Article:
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New Enterprise Zone Lawsuit

Dicon Fiberoptics, Inc. has filed a suit in Los Angeles Superior Court against the Franchise Tax Board for denying their claim of Enterprise Zone tax credits. The complaint clearly states an intention to create a precedent setting case, “that could have a significant impact on thousands of taxpayer employers.”

In the complaint filed with the Court, Dicon’s attorneys raise three questions:

Does the California Franchise Tax Board have unfettered authority to retroactively interpret and act upon a construction of the Revenue and Taxation Code that ignores express language concerning the requirements that a taxpayer must meet to receive available tax credits or refunds? Second, does the California Franchise Tax Board deprive a taxpayer of notice and procedural protections when its statutory interpretation creates additional administrative hurdles for taxpayers otherwise eligible to receive credits or refunds? And third, should the law permit the California Franchise Tax Board to deny taxpayers their credit or refunds, in some cases years after approval by an authorized administrative agency specifically tasked to review and certify eligibility for such benefits?

This is essentially the same fundamental issue that has already been decided by the State Board of Equalization in the appeal of Deluxe Corporation. Deluxe Corp., in its BOE appeal, attempted to argue that the FTB had no statutory authority to examine supporting documentation “behind” approved employee vouchers. The BOE decided that the FTB does indeed have that authority. It now appears that Dicon is attempting to have the Courts override that BOE decision.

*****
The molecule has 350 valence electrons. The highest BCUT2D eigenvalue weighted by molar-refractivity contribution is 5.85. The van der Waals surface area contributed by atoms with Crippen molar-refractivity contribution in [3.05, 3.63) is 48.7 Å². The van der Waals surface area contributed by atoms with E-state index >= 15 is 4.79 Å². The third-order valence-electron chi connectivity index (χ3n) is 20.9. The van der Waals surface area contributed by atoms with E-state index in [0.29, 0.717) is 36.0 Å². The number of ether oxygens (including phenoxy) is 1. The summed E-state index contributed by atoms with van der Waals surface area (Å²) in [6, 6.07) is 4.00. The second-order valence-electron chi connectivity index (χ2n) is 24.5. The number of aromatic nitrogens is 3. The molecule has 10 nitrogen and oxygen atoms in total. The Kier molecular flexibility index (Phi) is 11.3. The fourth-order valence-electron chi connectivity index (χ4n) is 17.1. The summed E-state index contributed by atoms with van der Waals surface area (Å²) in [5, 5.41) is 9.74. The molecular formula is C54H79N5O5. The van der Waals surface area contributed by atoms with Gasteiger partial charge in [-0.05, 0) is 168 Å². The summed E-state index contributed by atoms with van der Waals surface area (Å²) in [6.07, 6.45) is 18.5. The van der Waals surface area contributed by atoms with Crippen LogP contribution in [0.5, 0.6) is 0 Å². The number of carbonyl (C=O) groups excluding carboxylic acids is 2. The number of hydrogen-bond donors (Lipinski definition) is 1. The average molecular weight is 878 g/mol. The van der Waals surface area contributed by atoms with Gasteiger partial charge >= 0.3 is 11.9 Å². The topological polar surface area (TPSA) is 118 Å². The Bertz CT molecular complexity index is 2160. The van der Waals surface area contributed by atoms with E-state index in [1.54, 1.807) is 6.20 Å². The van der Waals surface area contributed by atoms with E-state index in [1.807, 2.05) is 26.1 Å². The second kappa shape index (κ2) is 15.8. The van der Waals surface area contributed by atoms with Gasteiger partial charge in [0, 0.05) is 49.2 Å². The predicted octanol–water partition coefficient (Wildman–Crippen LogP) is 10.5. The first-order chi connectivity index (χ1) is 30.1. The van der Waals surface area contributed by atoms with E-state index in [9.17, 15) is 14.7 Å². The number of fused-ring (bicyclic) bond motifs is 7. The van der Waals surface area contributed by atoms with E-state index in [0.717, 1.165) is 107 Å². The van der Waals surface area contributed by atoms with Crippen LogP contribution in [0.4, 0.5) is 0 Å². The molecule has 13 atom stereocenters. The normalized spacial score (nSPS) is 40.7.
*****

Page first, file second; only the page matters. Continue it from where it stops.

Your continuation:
The Dicon complaint states that in January 2007 they did file an appeal of the FTB’s findings with the BOE, but that on March 1, 2007 that appeal was dismissed. When asked about the reason for the dismissal, the BOE supplied a copy of the dismissal letter which states, in full: “Dear Mr. Dakessian, On February 16, 2007, appellant [Dicon] requested that the above-named appeal for the year ended March 31, 2001 be dismissed. Therefore, the appeal is dismissed.”

The letter of dismissal is addressed to Mr. Marty Dakessian of Dakessian & Associates. Mr. Dakessian is the same attorney involved in the Deluxe appeal (see the case documents linked above). The court documents also connect Dicon to California Credits Group, LLC, who, according to a January 2006 Los Angeles Times article, was the same consulting firm responsible for Deluxe’s credit claims.

Dakessian and California Credits Group are also behind the current case Cyntron Payroll Solutions v. Department of Housing and Community Development in which they are claiming that the state agency improperly propagated vouchering regulations. (I wrote about that case here.)

In two places the Dicon complaint against FTB says, “On March 1, 2007, the SBE dismissed plaintiff’s appeal thereby giving rise to the instant action,” and in one place, “Moreover, plaintiff has exhausted all administrative remedies.” According to BOE Publication 81 it is a normal procedure for an appellant to request an appeal to be dismissed, however, sources at the BOE were not sure if such a dismissal represented an exhaustion of all administrative remedies that would allow a taxpayer to file an action against the FTB in Superior Court.

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